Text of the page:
Tervis introduced its cup-within-a-cup design in 1946. In 2010, the company enjoyed a 60 percent increase in sales, added over 200 jobs, and boosted manufacturing space by 35,000 square feet. Today, the company is a three-shift operation employing more than 600 people and assembling tens of thousands of cups daily.
There’s no premade inventory at Tervis. Each tumbler is assembled to order. The company produces tumblers in six sizes, ranging from 8 to 24 ounces. Consumers can customize their tumblers with accessories, such as handles and lids, and hundreds of decorative designs, including team insignias, corporate logos and cartoon characters.
The tumblers are assembled in robotic workcells designed and built by RND Automation & Engineering of Sarasota, FL. RND built an alpha cell with one robot and one ultrasonic welder for Tervis a year ago. The project was so successful that Tervis ordered four additional, second-generation cells.
The assembly process begins with a low-profile indexing conveyor from Dorner Manufacturing Corp. The conveyor is fitted with plastic pucks to transport the inner and outer portions of the tumbler. After passing beneath a deionized air blast and vacuum station to remove dust, the tumbler halves are conveyed to the decorator station.
An operator decorates the inner portion of the outer tumbler with a custom adhesive patch or decal and places it in the corresponding puck next to the inner tumbler. To prevent mix-ups, sensors ensure that the inner and outer tumblers match in size, explains Sean Dotson, PE, president of RND.
Next, the inner and outer tumblers index into the cell, where a vertically mounted linear slide from IAI America Inc. picks up the inner tumbler using a unique inflatable gripper from Firestone Industrial Products. The gripper is essentially a heavy-duty rubber balloon. The balloon is inserted inside the tumbler and inflated. Pressure from the balloon against the inside walls of the tumbler provides sufficient force to grip and remove the part from the puck.
When the conveyor indexes again, the slide inserts the inner tumbler into the outer one, aligning several key features in the bottoms of the parts. After one more index, the assembled, but unwelded tumbler is presented to a SCARA robot from EPSON Robots.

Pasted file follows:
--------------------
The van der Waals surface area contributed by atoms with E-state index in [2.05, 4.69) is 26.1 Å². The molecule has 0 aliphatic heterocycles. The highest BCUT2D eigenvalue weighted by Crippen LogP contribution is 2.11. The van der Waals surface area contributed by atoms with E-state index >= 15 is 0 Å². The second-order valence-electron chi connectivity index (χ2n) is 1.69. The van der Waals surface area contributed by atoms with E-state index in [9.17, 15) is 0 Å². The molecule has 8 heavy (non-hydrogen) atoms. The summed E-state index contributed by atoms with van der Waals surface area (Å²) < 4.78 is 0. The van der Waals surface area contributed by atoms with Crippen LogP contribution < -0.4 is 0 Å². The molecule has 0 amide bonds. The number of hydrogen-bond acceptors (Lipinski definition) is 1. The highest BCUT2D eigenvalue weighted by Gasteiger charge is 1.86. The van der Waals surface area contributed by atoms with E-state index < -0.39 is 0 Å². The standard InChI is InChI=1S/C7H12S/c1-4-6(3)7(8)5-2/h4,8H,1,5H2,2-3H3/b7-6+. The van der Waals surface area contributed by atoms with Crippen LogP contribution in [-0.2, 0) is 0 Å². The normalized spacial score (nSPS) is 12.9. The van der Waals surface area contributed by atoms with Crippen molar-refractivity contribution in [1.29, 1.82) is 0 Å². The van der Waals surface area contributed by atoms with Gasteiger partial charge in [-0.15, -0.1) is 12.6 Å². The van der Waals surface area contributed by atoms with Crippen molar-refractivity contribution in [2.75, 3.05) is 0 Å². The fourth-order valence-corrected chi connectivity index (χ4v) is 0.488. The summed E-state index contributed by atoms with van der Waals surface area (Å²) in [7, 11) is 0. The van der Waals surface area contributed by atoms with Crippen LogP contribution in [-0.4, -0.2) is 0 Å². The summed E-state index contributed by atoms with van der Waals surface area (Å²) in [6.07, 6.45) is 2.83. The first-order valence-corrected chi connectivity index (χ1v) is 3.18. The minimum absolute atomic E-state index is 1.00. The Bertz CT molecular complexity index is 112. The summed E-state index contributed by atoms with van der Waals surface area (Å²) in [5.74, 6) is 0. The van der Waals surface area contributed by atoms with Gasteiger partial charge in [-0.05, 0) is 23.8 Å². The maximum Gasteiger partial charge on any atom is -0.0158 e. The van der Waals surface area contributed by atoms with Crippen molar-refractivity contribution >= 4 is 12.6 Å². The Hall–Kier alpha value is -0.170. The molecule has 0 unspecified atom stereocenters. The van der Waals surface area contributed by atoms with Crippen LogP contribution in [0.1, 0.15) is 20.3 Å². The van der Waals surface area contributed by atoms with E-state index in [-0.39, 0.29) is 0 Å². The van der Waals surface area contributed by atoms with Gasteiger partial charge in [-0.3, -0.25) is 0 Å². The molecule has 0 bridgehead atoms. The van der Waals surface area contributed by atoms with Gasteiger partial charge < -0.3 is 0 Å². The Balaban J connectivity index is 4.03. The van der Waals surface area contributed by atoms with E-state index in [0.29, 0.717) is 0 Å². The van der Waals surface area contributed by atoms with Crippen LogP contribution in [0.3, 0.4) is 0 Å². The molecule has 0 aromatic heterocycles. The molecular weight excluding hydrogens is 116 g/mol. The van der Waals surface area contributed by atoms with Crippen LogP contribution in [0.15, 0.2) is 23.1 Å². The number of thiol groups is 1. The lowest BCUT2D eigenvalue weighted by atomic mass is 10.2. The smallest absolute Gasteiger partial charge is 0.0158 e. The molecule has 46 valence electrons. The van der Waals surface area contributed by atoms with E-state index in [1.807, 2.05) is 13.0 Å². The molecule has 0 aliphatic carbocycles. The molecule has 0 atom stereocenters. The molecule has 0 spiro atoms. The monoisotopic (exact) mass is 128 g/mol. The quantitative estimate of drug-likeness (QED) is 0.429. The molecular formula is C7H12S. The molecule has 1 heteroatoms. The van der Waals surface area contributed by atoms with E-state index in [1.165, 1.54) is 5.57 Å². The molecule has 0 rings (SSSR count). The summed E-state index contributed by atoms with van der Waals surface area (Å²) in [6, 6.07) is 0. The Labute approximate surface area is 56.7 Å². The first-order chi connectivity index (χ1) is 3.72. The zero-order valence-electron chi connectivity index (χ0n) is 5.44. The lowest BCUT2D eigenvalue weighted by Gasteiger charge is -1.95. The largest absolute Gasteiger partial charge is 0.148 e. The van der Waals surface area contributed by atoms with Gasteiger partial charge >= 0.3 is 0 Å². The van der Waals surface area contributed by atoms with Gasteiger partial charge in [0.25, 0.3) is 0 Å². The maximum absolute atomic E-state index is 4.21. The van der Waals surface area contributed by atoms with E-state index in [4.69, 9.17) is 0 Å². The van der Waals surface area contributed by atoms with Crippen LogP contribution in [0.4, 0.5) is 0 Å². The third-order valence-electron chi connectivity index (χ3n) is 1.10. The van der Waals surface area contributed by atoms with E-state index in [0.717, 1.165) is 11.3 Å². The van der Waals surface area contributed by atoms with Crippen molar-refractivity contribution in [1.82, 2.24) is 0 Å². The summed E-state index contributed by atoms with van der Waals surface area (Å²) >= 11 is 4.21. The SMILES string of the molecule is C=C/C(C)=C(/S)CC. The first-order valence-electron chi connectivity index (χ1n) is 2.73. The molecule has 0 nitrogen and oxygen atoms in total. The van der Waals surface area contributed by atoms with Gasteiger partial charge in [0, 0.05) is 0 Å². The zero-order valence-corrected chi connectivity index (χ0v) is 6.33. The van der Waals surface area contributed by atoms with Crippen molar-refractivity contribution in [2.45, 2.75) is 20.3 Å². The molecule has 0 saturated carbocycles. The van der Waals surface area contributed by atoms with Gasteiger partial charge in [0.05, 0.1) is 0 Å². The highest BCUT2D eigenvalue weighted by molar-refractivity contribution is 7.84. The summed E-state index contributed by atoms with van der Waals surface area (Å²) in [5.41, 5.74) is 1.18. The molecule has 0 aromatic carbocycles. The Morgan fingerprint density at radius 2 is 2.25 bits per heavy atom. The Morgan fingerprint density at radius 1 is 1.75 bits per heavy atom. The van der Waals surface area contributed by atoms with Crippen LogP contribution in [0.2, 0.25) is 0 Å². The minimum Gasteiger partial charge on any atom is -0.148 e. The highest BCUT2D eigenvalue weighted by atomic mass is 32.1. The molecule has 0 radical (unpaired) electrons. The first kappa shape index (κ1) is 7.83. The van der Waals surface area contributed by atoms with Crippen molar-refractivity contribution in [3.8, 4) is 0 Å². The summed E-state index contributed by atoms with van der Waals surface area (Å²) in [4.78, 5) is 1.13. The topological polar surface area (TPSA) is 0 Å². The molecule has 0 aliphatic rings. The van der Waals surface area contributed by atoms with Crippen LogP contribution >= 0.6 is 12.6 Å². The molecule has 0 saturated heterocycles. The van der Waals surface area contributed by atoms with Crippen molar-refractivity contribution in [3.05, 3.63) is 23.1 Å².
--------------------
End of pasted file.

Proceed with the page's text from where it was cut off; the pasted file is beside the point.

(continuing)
The robot is equipped with a gripper from SCHUNK Inc. that can manipulate two tumblers at one time. After picking up an unwelded tumbler from the conveyor, the robot picks up a welded tumbler from the ultrasonic welder. The robot then spins the gripper 180 degrees and delivers the unwelded tumbler to the welder, which was supplied by Dukane Ultrasonics. The robot then drops off the welded tumbler onto an indexing out-feed conveyor, where an operator puts it into a bag, gift box or bulk container.
The cell can assemble tumblers in lots of one or 10,000, says Dotson. It can run both 16- and 24-ounce tumblers on the fly. Sensors determine the size of the tumbler, and the cell automatically adjusts the motion of the linear actuator, robot, welder and blow-off station. “Everything about the cell was ‘engineered to order,’” he adds.
“RND has been chosen for past projects because of their relationship-building and the integrity of not giving us what we want, but...what we need,” says Paulo Reis, director of operations at Tervis. “Some end users have a concept in their minds, but RND takes that concept through their engineering experience and produces a highly thought-out system.”
After assembly, engineers periodically test a few tumblers to ensure they are leak-free. A vision system is also used to verify the integrity of the weld.
For more information on assembly systems, call RND Automation at 941-870-5400 or visit www.rndautomation.com.
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